In Response

by: Godwin from: Nigeria
February 21, 2014 4:25 AM
All this "should they touch general Buhari" is a farce. It is a deceptive strategy meant to divert attention from the kingpin of boko haram. If Gen. Buhari is not boko haram, who else is? Only Alh. Atiku Abubakar? It's time Jonathan stood up to make the necessary arrests to stem boko haram. We should not be deceived by the same people who are boko haram and at the same time pretend that boko haram is threatening them.


by: USSY from: BANANA REPUBLIC
February 20, 2014 11:48 AM
That will be the end of bokoram on earth,should the touch Gen Buhari

Featured Videos

Your JavaScript is turned off or you have an old version of Adobe's Flash Player. Get the latest Flash player.
Ukraine, Russia, United in Faith, Divided in Politicsi
X
Michael Eckels
April 19, 2014
There is a strong historical religious connection between Russia and Ukraine. But what role is religion playing in the current conflict? In the run-up to Easter, Michael Eckels in Moscow reports for VOA.
Video

Video Ukraine, Russia, United in Faith, Divided in Politics

There is a strong historical religious connection between Russia and Ukraine. But what role is religion playing in the current conflict? In the run-up to Easter, Michael Eckels in Moscow reports for VOA.
Video

Video Face of American Farmer is Changing

The average American farmer is now 58 years old, and farmers 65 and older are the fastest growing segment of the population. It’s a troubling trend signaling big changes ahead for American agriculture as aging farmers retire. Reporter Mike Osborne says a new report from the U.S. Census Bureau is suggesting what some of those changes might look like... and why they might not be so troubling.
Video

Video Donetsk Governor: Ukraine Military Assault 'Delicate But Necessary'

Around a dozen state buildings in eastern Ukraine remain in the hands of pro-Russian protesters who are demanding a referendum on self-rule. The governor of the whole Donetsk region is among those forced out by the protesters. He spoke to VOA's Henry Ridgwell from his temporary new office in Donetsk city.
Video

Video Drones May Soon Send Data From High Seas

Drones are usually associated with unmanned flying vehicles, but autonomous watercraft are also becoming useful tools for jobs ranging from scientific exploration to law enforcement to searching for a missing airliner in the Indian Ocean. VOA’s George Putic reports on sea-faring drones.
Video

Video New Earth-Size Planet Found

Not too big, not too small. Not too hot, not too cold. A newly discovered planet looks just right for life as we know it, according to an international group of astronomers. VOA’s Steve Baragona has more.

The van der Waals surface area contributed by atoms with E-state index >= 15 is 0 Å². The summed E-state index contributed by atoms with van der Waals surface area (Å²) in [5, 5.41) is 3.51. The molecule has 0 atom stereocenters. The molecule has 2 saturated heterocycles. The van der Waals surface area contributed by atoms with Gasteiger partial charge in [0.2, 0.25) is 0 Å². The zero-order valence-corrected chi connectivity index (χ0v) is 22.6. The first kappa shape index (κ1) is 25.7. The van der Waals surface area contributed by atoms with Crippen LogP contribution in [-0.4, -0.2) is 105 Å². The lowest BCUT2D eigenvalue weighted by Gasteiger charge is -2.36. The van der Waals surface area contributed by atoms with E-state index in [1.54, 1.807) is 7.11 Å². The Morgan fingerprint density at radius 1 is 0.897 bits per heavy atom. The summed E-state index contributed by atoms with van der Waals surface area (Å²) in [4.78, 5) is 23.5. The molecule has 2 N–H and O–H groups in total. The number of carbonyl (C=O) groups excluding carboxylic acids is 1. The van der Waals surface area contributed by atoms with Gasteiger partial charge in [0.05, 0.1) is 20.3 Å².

Video

Video Copts in Diaspora Worry About Future in Egypt

Around 10 percent of Egypt’s population belong to the Coptic faith, making them the largest Christian minority in the Middle East. But they have become targets of violence since the revolution three years ago. With elections scheduled for May and the struggle between the Egyptian military and Islamists continuing, many Copts abroad are deeply worried about the future of their ancient church. VOA religion correspondent Jerome Socolovsky visited a Coptic church outside Washington DC.
Video

Video Critics Say Venezuelan Protests Test Limits of Military's Support

During the two months of deadly anti-government protests that have rocked the oil-rich nation of Venezuela, President Nicolas Maduro has accused the opposition of trying to initiate a coup. Though a small number of military officers have been arrested for allegedly plotting against the government, VOA’s Brian Padden reports the leadership of the armed forces continues to support the president, at least for now.
Video

Video More Millenials Unplug to Embrace Board Games

A big new trend in the U.S. toy industry has more consumers switching off their high-tech gadgets to play with classic toys, like board games. This is especially true among the so-called millenial generation - those born in the 1980's and 90's. Elizabeth Lee has more from an unusual café in Los Angeles, where the new trend is popular and business is booming.
Video

Video Google Buys Drone Company

In its latest purchase of high-tech companies, Google has acquired a manufacturer of solar-powered drones that can stay in the air almost indefinitely, relaying broadband Internet connection to remote areas. It is seen as yet another step in the U.S. based Web giant’s bid to bring Internet to the whole world. VOA’s George Putic reports.
AppleAndroid